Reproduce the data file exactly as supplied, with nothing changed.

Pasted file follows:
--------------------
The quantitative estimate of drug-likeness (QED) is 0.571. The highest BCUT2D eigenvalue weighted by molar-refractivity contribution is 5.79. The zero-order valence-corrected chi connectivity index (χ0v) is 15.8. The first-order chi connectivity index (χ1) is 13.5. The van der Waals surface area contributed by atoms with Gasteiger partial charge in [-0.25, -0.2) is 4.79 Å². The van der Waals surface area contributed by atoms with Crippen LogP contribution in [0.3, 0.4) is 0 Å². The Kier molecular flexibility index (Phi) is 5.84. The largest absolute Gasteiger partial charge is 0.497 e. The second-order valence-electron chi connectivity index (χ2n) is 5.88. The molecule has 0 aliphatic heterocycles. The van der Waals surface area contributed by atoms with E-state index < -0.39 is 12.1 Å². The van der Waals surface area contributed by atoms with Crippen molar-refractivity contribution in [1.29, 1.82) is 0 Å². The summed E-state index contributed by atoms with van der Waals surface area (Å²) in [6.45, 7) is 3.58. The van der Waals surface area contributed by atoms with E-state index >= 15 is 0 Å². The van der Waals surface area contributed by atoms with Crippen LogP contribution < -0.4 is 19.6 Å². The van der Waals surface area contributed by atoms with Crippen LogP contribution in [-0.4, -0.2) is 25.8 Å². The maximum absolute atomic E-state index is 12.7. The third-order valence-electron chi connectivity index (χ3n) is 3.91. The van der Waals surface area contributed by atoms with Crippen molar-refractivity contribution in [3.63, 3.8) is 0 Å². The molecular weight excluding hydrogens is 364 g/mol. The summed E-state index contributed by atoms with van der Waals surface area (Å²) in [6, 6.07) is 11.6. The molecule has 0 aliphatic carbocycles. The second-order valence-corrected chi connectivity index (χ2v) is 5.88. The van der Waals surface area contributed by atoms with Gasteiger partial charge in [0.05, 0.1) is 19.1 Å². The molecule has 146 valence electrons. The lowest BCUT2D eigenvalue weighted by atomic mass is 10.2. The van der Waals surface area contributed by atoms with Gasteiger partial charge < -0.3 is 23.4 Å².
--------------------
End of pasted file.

The quantitative estimate of drug-likeness (QED) is 0.571. The highest BCUT2D eigenvalue weighted by molar-refractivity contribution is 5.79. The zero-order valence-corrected chi connectivity index (χ0v) is 15.8. The first-order chi connectivity index (χ1) is 13.5. The van der Waals surface area contributed by atoms with Gasteiger partial charge in [-0.25, -0.2) is 4.79 Å². The van der Waals surface area contributed by atoms with Crippen LogP contribution in [0.3, 0.4) is 0 Å². The Kier molecular flexibility index (Phi) is 5.84. The largest absolute Gasteiger partial charge is 0.497 e. The second-order valence-electron chi connectivity index (χ2n) is 5.88. The molecule has 0 aliphatic heterocycles. The van der Waals surface area contributed by atoms with E-state index < -0.39 is 12.1 Å². The van der Waals surface area contributed by atoms with Crippen molar-refractivity contribution in [1.29, 1.82) is 0 Å². The summed E-state index contributed by atoms with van der Waals surface area (Å²) in [6.45, 7) is 3.58. The van der Waals surface area contributed by atoms with E-state index >= 15 is 0 Å². The van der Waals surface area contributed by atoms with Crippen LogP contribution < -0.4 is 19.6 Å². The van der Waals surface area contributed by atoms with Crippen LogP contribution in [-0.4, -0.2) is 25.8 Å². The maximum absolute atomic E-state index is 12.7. The third-order valence-electron chi connectivity index (χ3n) is 3.91. The van der Waals surface area contributed by atoms with Crippen molar-refractivity contribution in [3.63, 3.8) is 0 Å². The molecular weight excluding hydrogens is 364 g/mol. The summed E-state index contributed by atoms with van der Waals surface area (Å²) in [6, 6.07) is 11.6. The molecule has 0 aliphatic carbocycles. The second-order valence-corrected chi connectivity index (χ2v) is 5.88. The van der Waals surface area contributed by atoms with Gasteiger partial charge in [0.05, 0.1) is 19.1 Å². The molecule has 146 valence electrons. The lowest BCUT2D eigenvalue weighted by atomic mass is 10.2. The van der Waals surface area contributed by atoms with Gasteiger partial charge < -0.3 is 23.4 Å².